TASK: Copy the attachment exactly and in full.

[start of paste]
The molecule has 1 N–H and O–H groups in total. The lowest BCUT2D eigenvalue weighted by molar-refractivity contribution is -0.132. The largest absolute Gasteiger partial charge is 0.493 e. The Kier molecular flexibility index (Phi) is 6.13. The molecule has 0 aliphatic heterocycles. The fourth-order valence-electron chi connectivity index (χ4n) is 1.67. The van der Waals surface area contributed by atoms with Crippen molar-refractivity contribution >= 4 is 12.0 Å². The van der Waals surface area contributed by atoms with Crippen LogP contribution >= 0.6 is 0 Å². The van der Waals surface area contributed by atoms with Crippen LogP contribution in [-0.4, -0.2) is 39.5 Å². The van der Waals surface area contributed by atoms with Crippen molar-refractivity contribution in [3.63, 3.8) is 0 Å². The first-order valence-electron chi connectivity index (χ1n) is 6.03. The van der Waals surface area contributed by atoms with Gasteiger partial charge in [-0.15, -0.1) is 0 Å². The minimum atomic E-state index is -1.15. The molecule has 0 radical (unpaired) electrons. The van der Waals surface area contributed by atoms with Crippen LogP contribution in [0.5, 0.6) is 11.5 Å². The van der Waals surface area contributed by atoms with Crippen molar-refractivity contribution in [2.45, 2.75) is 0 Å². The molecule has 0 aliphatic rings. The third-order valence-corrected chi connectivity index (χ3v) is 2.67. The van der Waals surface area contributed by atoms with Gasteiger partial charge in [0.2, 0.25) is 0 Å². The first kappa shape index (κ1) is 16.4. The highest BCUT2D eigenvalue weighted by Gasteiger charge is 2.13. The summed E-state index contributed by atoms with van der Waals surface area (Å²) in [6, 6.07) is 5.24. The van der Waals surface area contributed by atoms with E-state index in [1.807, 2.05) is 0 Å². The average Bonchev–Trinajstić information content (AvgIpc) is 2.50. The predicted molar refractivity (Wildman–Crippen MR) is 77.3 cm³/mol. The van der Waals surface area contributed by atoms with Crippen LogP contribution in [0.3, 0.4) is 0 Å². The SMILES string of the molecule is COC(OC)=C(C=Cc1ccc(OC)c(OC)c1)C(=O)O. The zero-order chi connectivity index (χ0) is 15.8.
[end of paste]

The molecule has 1 N–H and O–H groups in total. The lowest BCUT2D eigenvalue weighted by molar-refractivity contribution is -0.132. The largest absolute Gasteiger partial charge is 0.493 e. The Kier molecular flexibility index (Phi) is 6.13. The molecule has 0 aliphatic heterocycles. The fourth-order valence-electron chi connectivity index (χ4n) is 1.67. The van der Waals surface area contributed by atoms with Crippen molar-refractivity contribution >= 4 is 12.0 Å². The van der Waals surface area contributed by atoms with Crippen LogP contribution >= 0.6 is 0 Å². The van der Waals surface area contributed by atoms with Crippen LogP contribution in [-0.4, -0.2) is 39.5 Å². The van der Waals surface area contributed by atoms with Crippen molar-refractivity contribution in [3.63, 3.8) is 0 Å². The first-order valence-electron chi connectivity index (χ1n) is 6.03. The van der Waals surface area contributed by atoms with Gasteiger partial charge in [-0.15, -0.1) is 0 Å². The minimum atomic E-state index is -1.15. The molecule has 0 radical (unpaired) electrons. The van der Waals surface area contributed by atoms with Crippen LogP contribution in [0.5, 0.6) is 11.5 Å². The van der Waals surface area contributed by atoms with Crippen molar-refractivity contribution in [2.45, 2.75) is 0 Å². The molecule has 0 aliphatic rings. The third-order valence-corrected chi connectivity index (χ3v) is 2.67. The van der Waals surface area contributed by atoms with Gasteiger partial charge in [0.2, 0.25) is 0 Å². The first kappa shape index (κ1) is 16.4. The highest BCUT2D eigenvalue weighted by Gasteiger charge is 2.13. The summed E-state index contributed by atoms with van der Waals surface area (Å²) in [6, 6.07) is 5.24. The van der Waals surface area contributed by atoms with E-state index in [1.807, 2.05) is 0 Å². The average Bonchev–Trinajstić information content (AvgIpc) is 2.50. The predicted molar refractivity (Wildman–Crippen MR) is 77.3 cm³/mol. The van der Waals surface area contributed by atoms with Crippen LogP contribution in [0.3, 0.4) is 0 Å². The SMILES string of the molecule is COC(OC)=C(C=Cc1ccc(OC)c(OC)c1)C(=O)O. The zero-order chi connectivity index (χ0) is 15.8.